Alanzo Pearson, a K4 student at Ninety Six Primary School exits Department of Health and Environmental Control in Greenwood on Tuesday morning after being tested for tuberculosis. Out of the 463 people DHEC tested for tuberculosis exposure at Ninety Six Primary School, eight children had positive chest x-rays for the disease and are being treated, public health officials said Tuesday.
(Matt Walsh | Index-Journal)
Out of the 463 people the Department of Health and Environmental Control (DHEC) tested for tuberculosis (TB) exposure at Ninety Six Primary School, eight children had positive chest x-rays for the disease and are being treated, public health officials said Tuesday.
Despite their positive x-rays, Dr. Richard Ervin, a DHEC infectious disease specialist, said they are not a risk to others because childhood tuberculosis is not infectious and not communicable.
"These children do not have limitations on their activities. They can go everywhere they want to. They are not a public health risk to anyone else," he said.
Ervin and DHEC director Catherine Templeton were in Greenwood on Tuesday, the day after a team of agency nurses returned to the primary school to read hundreds of skin tests administered on Friday.
As of Tuesday afternoon, 58 people had positive skin tests, indicating they have the TB germ. It does not mean these people have the active disease and can spread it to others. They will, too, be treated with medication.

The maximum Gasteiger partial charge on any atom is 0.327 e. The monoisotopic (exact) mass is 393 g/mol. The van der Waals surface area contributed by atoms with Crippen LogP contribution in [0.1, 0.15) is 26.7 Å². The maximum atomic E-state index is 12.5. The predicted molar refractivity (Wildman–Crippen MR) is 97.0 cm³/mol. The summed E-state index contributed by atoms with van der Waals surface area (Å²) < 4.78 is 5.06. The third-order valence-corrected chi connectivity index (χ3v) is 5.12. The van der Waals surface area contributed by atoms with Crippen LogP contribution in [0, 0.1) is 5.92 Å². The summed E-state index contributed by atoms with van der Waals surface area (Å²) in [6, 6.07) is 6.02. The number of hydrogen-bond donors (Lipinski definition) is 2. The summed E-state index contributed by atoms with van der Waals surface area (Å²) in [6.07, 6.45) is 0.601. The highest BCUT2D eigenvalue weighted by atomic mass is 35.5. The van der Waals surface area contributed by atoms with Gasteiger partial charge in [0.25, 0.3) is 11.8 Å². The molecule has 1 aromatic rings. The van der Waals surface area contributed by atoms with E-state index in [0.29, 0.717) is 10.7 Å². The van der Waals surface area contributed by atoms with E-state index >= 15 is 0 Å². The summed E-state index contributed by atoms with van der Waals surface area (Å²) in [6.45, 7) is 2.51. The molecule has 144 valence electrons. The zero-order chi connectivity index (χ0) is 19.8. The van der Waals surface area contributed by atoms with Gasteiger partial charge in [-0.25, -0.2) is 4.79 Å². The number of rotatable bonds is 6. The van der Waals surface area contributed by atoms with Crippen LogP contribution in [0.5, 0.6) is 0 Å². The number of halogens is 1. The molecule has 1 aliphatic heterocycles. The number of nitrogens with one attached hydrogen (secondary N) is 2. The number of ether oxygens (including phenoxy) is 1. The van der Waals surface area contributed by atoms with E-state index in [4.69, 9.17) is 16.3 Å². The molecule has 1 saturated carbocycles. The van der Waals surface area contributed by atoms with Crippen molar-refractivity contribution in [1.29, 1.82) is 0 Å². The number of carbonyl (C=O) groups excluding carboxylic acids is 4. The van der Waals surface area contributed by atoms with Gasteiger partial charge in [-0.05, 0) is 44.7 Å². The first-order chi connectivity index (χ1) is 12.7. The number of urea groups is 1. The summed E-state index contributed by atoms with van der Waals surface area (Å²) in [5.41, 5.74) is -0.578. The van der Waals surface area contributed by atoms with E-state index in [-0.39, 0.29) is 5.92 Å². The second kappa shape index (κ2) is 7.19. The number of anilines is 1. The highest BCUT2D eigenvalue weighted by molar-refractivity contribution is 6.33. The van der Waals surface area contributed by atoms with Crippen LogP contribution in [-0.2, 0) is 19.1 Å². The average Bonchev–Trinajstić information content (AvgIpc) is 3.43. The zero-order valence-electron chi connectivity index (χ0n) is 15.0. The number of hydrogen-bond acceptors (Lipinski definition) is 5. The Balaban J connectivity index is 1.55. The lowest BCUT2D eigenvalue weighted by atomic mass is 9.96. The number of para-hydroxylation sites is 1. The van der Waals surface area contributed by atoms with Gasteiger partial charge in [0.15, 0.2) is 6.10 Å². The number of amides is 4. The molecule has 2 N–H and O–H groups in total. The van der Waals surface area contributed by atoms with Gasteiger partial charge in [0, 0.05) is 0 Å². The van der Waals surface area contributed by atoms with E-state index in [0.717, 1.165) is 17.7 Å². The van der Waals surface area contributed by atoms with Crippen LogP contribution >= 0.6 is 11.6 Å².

Anyone with a positive skin test was referred to have a chest x-ray Monday. Those results have been read, which identified the eight children with the disease.
The TB outbreak stemmed from one patient, who Templeton referred to as the "index case." She said DHEC was made aware of this patient's infection in March. This person was asked to leave the school immediately and hasn't returned, she said.
"If you have not set foot in Ninety Six Primary School this school year, you are not at risk of this TB outbreak, that is unless you have a personal relationship with the index," Templeton said.
Ervin said TB spreads through a prolonged period of time of exposure to an infectious case of tuberculosis in a small, limited environment.
"If an adult has tuberculosis that's active, the individuals that are most likely to become infected are those in the household," he said, adding coworkers or people who carpool together could also be at risk.
But Ervin said the chance of anyone catching tuberculosis from simply doing their everyday activities in the community is nil.
"TB is simply not that infectious," he said.
Templeton said DHEC's investigation is still ongoing.
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